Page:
A 1960 aerial photo with a 1936 redlining map and freeway right of way overlayed, Segregation By Design.
A 1960 aerial photo with a 1936 redlining map and freeway right of way overlayed, Segregation By Design.

For readers not on Instagram who still want updates, you can sign up to receive new entries via email, including high-resolution images and maps. Supporters can contribute to this largely self-funded project through the subscription-based platform Patreon.

Segregation By Design uses engaging infographics and directness to help explain the complicated policies contributing to systemic racism in our country. It’s invaluable in making these issues more manageable and understandable. I look forward to adding the Atlas of Urban Renewal print version to the Perry-Castañeda Library (PCL) Map Collection.


Books highlighted on Segregation By Design:

Rothstein, Richard. The Color of Law: a Forgotten History of How Our Government Segregated America. Liveright Publishing Corporation, 2017.

McGhee, Heather. The Sum of Us: What Racism Costs Everyone and How We Can Prosper Together. One World, 2021.

Seo, Sarah A. Policing the Open Road: How Cars Transformed American Freedom. Harvard University Press, 2019.

Fullilove, Mindy Thompson. Root Shock: How Tearing up City Neighborhoods Hurts America, and What We Can Do About It. New Village Press, 2016.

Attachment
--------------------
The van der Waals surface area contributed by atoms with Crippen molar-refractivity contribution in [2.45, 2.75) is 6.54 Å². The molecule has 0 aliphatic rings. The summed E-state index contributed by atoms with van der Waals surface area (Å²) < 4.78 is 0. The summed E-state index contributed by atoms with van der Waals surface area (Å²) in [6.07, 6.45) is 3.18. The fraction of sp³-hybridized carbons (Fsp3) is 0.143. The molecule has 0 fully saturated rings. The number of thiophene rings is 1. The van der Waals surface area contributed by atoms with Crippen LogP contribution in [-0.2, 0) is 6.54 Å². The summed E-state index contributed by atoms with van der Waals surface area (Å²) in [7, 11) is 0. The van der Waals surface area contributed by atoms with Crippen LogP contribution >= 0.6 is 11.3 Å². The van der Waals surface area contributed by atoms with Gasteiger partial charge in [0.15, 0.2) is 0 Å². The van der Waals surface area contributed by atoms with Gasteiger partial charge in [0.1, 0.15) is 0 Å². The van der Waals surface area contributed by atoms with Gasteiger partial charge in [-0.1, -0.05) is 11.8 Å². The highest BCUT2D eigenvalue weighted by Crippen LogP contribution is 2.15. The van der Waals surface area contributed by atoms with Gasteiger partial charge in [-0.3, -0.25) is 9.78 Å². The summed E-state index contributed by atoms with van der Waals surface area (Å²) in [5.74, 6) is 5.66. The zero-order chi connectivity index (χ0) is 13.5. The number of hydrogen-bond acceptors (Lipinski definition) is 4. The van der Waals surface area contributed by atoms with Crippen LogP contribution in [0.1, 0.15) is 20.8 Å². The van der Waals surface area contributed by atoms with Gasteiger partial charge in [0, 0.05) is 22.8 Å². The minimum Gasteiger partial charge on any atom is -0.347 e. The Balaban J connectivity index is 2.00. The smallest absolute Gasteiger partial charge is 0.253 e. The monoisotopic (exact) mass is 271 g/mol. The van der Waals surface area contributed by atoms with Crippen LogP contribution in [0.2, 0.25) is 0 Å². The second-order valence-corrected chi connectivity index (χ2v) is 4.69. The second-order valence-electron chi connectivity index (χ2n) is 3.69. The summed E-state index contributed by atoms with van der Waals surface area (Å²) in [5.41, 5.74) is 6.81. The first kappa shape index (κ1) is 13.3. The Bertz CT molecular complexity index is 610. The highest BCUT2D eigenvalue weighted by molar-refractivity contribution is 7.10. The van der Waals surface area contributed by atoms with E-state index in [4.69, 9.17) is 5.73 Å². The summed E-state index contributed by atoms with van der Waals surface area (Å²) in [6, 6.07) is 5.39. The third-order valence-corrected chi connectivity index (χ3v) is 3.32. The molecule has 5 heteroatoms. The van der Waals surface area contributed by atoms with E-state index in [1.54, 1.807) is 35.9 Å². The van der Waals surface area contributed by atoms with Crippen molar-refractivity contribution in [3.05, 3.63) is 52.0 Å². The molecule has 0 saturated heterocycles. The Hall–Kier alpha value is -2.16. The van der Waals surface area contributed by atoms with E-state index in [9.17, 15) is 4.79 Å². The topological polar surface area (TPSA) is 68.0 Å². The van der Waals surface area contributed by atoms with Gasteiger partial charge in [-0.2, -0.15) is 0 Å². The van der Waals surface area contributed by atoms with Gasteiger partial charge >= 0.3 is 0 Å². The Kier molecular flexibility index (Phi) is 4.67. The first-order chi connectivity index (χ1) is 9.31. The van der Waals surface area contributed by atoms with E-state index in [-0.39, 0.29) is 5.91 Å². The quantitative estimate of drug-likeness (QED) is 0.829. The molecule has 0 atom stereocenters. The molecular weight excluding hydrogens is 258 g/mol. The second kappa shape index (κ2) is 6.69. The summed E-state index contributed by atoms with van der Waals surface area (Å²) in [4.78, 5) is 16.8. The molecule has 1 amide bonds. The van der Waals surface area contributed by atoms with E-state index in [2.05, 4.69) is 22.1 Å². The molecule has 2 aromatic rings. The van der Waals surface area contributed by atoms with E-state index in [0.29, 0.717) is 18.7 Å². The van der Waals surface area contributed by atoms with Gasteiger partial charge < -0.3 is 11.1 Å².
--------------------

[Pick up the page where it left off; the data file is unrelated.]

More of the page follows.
Connolly, N. D. B. A World More Concrete: Real Estate and the Remaking of Jim Crow South Florida. The University of Chicago Press, 2014.

Other suggested reading:

American Panorama: An Atlas of United States History – Susaneck cites this digital project from the Digital Scholarship Lab at the University of Richmond throughout his works.

Red, Hot, and Digitized: New Website Maps Discriminatory Redlining Practices – an earlier Read, Hot, and Digitized post about Mapping Inequity from the American Panorama.

READ HOT AND DIGITIZED: I Know We Will Meet Again, Japanese Canadians’ Letters, 1942–1948

Read, hot & digitized: Librarians and the digital scholarship they love — In this series, librarians from the UT Libraries Arts, Humanities and Global Studies Engagement Team briefly present, explore and critique existing examples of digital scholarship. Our hope is that these monthly reviews will inspire critical reflection of, and future creative contributions to, the growing fields of digital scholarship.